Monday, January 22, 2007

188. Deep Purple - Deep Purple In Rock (1970)

Track Listing

1. Speed King
2. Bloodsucker
3. Child In Time
4. Flight Of The Rat
5. Into The Fire
6. Living Wreck
7. Hard Lovin' Man


Aaaahaaaahaaah, Deep Purple. This list has taken a markedly heavier sound in the last few days and Deep Purple is one of the first heavy bands together with Led Zeppelin and Black Sabbath. It is also the least interesting of the three. Even though they are not that interesting they are probably one of the best bands technically. There is no comparison to Black Sabbath in terms of technical prowess for example, but Sabbath's simplicity adds something to the enjoyment of it, which Deep Purple with its more experimentalist vein does not.

There are great tracks here, mainly Child In Time and Speed King, the 10 minutes of Child in Time are great, and the bridge shows a technical ability beyond even Zeppelin. But, like in bands such as Phish and albums like the Greatful Dead's Live/Dead being good technically does not make you a good band. There is an innefable quality to heavy music which is present in Sabbath and Zeppelin and is missing here. The charm of the slightly stupid Sabbath or the sonic power mixed with beautiful acoustics of Zeppelin is not here.

This is still an enjoyable album, the lyrics aren't particularly stupid, it's very well played and some tracks are really good. They do lose themselves in experimentation, however, like in the last track. It just didn't do much for me. Get it at Amazon UK or US.

Track Highlights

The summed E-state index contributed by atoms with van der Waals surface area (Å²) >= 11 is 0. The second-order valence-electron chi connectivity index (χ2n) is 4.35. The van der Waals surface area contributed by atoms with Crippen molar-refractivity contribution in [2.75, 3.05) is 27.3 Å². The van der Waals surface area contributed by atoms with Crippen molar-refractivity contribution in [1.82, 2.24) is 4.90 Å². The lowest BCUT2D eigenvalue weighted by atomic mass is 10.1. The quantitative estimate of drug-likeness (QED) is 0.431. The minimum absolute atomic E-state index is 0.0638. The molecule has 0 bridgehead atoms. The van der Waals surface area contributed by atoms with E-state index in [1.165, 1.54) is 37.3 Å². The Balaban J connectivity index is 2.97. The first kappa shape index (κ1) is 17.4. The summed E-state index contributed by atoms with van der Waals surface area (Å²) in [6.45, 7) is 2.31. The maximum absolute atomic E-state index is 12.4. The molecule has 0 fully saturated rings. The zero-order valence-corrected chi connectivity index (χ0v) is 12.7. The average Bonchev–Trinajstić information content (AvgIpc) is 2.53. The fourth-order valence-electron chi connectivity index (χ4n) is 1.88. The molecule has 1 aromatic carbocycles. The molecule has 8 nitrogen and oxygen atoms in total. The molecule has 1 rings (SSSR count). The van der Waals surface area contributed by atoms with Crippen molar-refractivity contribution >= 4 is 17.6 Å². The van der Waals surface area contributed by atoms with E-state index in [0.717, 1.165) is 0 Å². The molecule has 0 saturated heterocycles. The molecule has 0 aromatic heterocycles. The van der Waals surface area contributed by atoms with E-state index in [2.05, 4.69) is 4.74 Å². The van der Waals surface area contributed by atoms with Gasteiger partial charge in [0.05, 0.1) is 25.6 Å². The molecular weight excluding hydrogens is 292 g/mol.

1. Child In Time
2. Speed King
3. Into The Fire
4. Bloodsucker

Final Grade



This was the first studio effort from the "Mark II" lineup of Deep Purple. Their earlier work was much more pop-oriented, with orchestra-driven tracks and covers that ranged from The Beatles to Neil Diamond, among others, but on this record there are no traces. All tracks are credited to the working efforts of the five members of the band. "Speed King" and "Flight of the Rat" are prime examples of hard rock songs, and the band's new style. "Child in Time" is perhaps the most famous song from this record. This song starts off as a ballad but then becomes a rocker with many improvisations. "Child In Time" is famous for the high notes Ian Gillan hits in the song. "Child in Time" was the only song from this album that was included on Made in Japan two years later (although "Speed King" was the usual encore and is featured on the expanded CD re-issue, as is "Black Night" which was included in the "Deep Purple In Rock" reissue).

Child In Time Live, love the blasé audience:


Bola Oito said...

Well, they might have been less groundbreaking than Sabbath or less forward than Zeppelin, but i don't really agree that they're less interesting.

They set the foundations for a lot of the hard-rock/heavy metal that we still listen today. And Ritchie Blackmore, with all his flaws and ego trips was the first to set the 'guitar-hero' type.

I've seen them live a couple of years ago in Spain and man, they blew me away with all their coolness and musicianship!

Francisco Silva said...

Bola Oito: Well, it's just one of those feelings I can't explain, don't headbang half as much with Deep Purple as I do with Black Sabbath or Zeppelin.

And I agree with the "guitar-hero" thing, technically I thing they are much much better than Black Sabbath and maybe even better than Zeppelin.

Ja agora, obrigado por leres o blog :)

Bola Oito said...

Well, it's a matter of opinion really! :)

De nada, lê-se com muito interesse! :)